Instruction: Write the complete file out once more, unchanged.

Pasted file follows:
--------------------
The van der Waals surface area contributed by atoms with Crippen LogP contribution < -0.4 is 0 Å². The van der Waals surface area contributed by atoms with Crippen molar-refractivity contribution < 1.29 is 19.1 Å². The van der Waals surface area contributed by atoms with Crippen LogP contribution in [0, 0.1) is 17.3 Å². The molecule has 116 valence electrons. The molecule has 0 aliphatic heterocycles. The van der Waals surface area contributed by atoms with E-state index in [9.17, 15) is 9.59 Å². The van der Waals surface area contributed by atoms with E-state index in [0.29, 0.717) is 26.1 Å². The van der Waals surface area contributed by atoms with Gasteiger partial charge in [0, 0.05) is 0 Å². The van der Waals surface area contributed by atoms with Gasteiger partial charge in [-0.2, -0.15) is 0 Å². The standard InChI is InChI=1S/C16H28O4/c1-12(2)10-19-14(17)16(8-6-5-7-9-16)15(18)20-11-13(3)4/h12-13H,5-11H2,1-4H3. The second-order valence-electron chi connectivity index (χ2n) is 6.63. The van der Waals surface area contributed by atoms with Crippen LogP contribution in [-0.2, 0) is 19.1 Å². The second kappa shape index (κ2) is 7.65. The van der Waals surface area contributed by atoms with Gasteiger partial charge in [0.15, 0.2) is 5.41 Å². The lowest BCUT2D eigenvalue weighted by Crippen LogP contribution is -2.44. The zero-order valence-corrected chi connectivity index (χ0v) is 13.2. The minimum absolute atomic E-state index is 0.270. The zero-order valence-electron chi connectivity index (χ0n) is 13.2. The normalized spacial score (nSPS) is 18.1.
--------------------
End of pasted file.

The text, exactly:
The van der Waals surface area contributed by atoms with Crippen LogP contribution < -0.4 is 0 Å². The van der Waals surface area contributed by atoms with Crippen molar-refractivity contribution < 1.29 is 19.1 Å². The van der Waals surface area contributed by atoms with Crippen LogP contribution in [0, 0.1) is 17.3 Å². The molecule has 116 valence electrons. The molecule has 0 aliphatic heterocycles. The van der Waals surface area contributed by atoms with E-state index in [9.17, 15) is 9.59 Å². The van der Waals surface area contributed by atoms with E-state index in [0.29, 0.717) is 26.1 Å². The van der Waals surface area contributed by atoms with Gasteiger partial charge in [0, 0.05) is 0 Å². The van der Waals surface area contributed by atoms with Gasteiger partial charge in [-0.2, -0.15) is 0 Å². The standard InChI is InChI=1S/C16H28O4/c1-12(2)10-19-14(17)16(8-6-5-7-9-16)15(18)20-11-13(3)4/h12-13H,5-11H2,1-4H3. The second-order valence-electron chi connectivity index (χ2n) is 6.63. The van der Waals surface area contributed by atoms with Crippen LogP contribution in [-0.2, 0) is 19.1 Å². The second kappa shape index (κ2) is 7.65. The van der Waals surface area contributed by atoms with Gasteiger partial charge in [0.15, 0.2) is 5.41 Å². The lowest BCUT2D eigenvalue weighted by Crippen LogP contribution is -2.44. The zero-order valence-corrected chi connectivity index (χ0v) is 13.2. The minimum absolute atomic E-state index is 0.270. The zero-order valence-electron chi connectivity index (χ0n) is 13.2. The normalized spacial score (nSPS) is 18.1.